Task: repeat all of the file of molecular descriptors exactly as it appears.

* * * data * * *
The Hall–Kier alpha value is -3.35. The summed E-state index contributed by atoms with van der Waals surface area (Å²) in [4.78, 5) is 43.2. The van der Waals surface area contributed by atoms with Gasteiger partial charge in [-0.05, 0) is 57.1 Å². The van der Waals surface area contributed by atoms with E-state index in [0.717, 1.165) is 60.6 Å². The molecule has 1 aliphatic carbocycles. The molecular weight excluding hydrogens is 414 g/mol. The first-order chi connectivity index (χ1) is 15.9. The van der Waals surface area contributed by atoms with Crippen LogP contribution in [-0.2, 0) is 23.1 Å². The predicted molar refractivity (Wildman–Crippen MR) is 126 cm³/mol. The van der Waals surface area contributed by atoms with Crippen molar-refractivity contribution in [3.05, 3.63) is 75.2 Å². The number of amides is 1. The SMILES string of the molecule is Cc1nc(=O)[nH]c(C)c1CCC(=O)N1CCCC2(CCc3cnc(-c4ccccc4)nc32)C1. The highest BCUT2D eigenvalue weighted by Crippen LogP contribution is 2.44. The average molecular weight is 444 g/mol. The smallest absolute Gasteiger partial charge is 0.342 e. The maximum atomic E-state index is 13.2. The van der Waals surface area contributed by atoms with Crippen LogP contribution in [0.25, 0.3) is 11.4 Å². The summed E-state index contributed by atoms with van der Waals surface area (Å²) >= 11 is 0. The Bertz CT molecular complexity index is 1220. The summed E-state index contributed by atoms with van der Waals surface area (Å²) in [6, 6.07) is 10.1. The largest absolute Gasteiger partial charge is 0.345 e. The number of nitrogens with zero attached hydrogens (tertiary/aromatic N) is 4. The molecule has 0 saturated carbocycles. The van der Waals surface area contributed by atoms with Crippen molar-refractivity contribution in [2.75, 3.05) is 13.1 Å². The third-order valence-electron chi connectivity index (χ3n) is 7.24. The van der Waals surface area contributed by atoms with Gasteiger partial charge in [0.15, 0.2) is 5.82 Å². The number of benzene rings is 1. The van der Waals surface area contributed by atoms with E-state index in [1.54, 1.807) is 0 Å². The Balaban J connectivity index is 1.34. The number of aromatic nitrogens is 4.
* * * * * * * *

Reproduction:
The Hall–Kier alpha value is -3.35. The summed E-state index contributed by atoms with van der Waals surface area (Å²) in [4.78, 5) is 43.2. The van der Waals surface area contributed by atoms with Gasteiger partial charge in [-0.05, 0) is 57.1 Å². The van der Waals surface area contributed by atoms with E-state index in [0.717, 1.165) is 60.6 Å². The molecule has 1 aliphatic carbocycles. The molecular weight excluding hydrogens is 414 g/mol. The first-order chi connectivity index (χ1) is 15.9. The van der Waals surface area contributed by atoms with Crippen LogP contribution in [-0.2, 0) is 23.1 Å². The predicted molar refractivity (Wildman–Crippen MR) is 126 cm³/mol. The van der Waals surface area contributed by atoms with Crippen molar-refractivity contribution in [3.05, 3.63) is 75.2 Å². The number of amides is 1. The SMILES string of the molecule is Cc1nc(=O)[nH]c(C)c1CCC(=O)N1CCCC2(CCc3cnc(-c4ccccc4)nc32)C1. The highest BCUT2D eigenvalue weighted by Crippen LogP contribution is 2.44. The average molecular weight is 444 g/mol. The smallest absolute Gasteiger partial charge is 0.342 e. The maximum atomic E-state index is 13.2. The van der Waals surface area contributed by atoms with Crippen LogP contribution in [0.25, 0.3) is 11.4 Å². The summed E-state index contributed by atoms with van der Waals surface area (Å²) >= 11 is 0. The Bertz CT molecular complexity index is 1220. The summed E-state index contributed by atoms with van der Waals surface area (Å²) in [6, 6.07) is 10.1. The largest absolute Gasteiger partial charge is 0.345 e. The number of nitrogens with zero attached hydrogens (tertiary/aromatic N) is 4. The molecule has 0 saturated carbocycles. The van der Waals surface area contributed by atoms with Crippen molar-refractivity contribution in [2.75, 3.05) is 13.1 Å². The third-order valence-electron chi connectivity index (χ3n) is 7.24. The van der Waals surface area contributed by atoms with Gasteiger partial charge in [0.15, 0.2) is 5.82 Å². The number of benzene rings is 1. The van der Waals surface area contributed by atoms with E-state index in [1.54, 1.807) is 0 Å². The Balaban J connectivity index is 1.34. The number of aromatic nitrogens is 4.